Not out of the 'woulds' yet

By , Staff writer of The Christian Science Monitor

The Dow blows across 10000 like a cool, casual breeze....

The financial tigers in Asia start to purr again....

Could it be that the rock 'n' roll '90s will boogie on through the dawn of the next millennium?

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Maybe, but if the global machine seems well tempered again, beware the temper tantrums. The woods are full of "what would happen if"s.

Jim Tyson, for example, this week spotlights the Asian rebound, with special attention to Japan - supermodel of the 1980s; the financial equivalent of bell bottoms for the '90s.

But the thing to remember about Asia is that the trip from superstar to superslug happened overnight, before virtually anyone could double click on "sell."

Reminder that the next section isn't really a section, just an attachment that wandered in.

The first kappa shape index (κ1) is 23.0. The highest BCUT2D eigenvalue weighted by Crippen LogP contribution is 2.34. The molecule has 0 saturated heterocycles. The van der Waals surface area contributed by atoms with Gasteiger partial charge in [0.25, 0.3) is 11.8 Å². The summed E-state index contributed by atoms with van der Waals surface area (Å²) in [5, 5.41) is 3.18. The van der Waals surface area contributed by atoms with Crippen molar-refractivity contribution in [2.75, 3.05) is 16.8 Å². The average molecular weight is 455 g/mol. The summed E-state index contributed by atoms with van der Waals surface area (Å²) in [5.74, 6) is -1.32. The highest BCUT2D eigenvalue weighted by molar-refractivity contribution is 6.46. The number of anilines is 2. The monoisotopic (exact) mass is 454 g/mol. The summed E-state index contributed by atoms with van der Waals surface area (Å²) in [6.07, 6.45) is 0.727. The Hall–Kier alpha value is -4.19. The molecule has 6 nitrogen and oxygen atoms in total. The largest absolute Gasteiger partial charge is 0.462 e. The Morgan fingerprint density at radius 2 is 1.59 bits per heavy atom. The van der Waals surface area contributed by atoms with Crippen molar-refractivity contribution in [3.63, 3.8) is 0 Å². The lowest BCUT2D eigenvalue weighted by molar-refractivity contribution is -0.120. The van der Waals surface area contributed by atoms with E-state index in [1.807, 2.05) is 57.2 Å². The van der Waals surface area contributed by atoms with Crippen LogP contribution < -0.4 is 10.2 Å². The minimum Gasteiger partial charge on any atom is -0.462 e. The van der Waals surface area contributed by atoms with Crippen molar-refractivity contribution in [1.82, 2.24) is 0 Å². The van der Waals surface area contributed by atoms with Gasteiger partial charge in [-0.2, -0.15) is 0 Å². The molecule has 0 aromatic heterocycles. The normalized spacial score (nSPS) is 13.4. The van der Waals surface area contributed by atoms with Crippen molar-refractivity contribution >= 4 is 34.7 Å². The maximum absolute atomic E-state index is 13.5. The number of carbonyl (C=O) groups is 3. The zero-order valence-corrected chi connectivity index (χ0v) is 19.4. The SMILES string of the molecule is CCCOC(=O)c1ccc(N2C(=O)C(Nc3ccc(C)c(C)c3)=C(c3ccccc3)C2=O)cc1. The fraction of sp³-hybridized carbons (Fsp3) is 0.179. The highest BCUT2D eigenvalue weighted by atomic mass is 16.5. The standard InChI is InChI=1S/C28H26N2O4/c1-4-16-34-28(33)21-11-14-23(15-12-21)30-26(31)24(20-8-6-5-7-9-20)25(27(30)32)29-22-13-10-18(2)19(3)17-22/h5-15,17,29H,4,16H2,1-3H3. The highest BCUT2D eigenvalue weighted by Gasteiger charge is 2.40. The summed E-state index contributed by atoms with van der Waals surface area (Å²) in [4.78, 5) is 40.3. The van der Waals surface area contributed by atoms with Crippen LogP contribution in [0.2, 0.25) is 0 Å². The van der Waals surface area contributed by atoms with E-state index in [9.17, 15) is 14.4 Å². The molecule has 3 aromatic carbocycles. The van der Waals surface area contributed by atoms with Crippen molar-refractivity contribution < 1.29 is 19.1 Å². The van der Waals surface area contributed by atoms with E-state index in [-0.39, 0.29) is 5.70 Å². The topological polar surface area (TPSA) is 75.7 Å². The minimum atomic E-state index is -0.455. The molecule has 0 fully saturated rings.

Same with Russia, which the smart money had deemed fashionable, only to end up looking dumb and broke.

We can see some of the current crisis scenarios - e.g., what would happen if China devalued its currency? What would happen if the Kosovo conflict crept across borders to Western Europe?

But we can't see the others.

The point is, more financial crises will land in your lap. That's a promise. We live in an increasingly interconnected global economy, and as other countries edge or rush towards free-market reforms, their stumbles will trip up the rest of us.

The way to guard against them in your investment portfolio is through diversification. Consider buying shares in a nowhere-to-go-but-up Japan mutual fund, but not too many - perhaps 5 percent of the total. Or you might log on to some Internet funds, but keep the percentage low.

Stay wise, not greedy.

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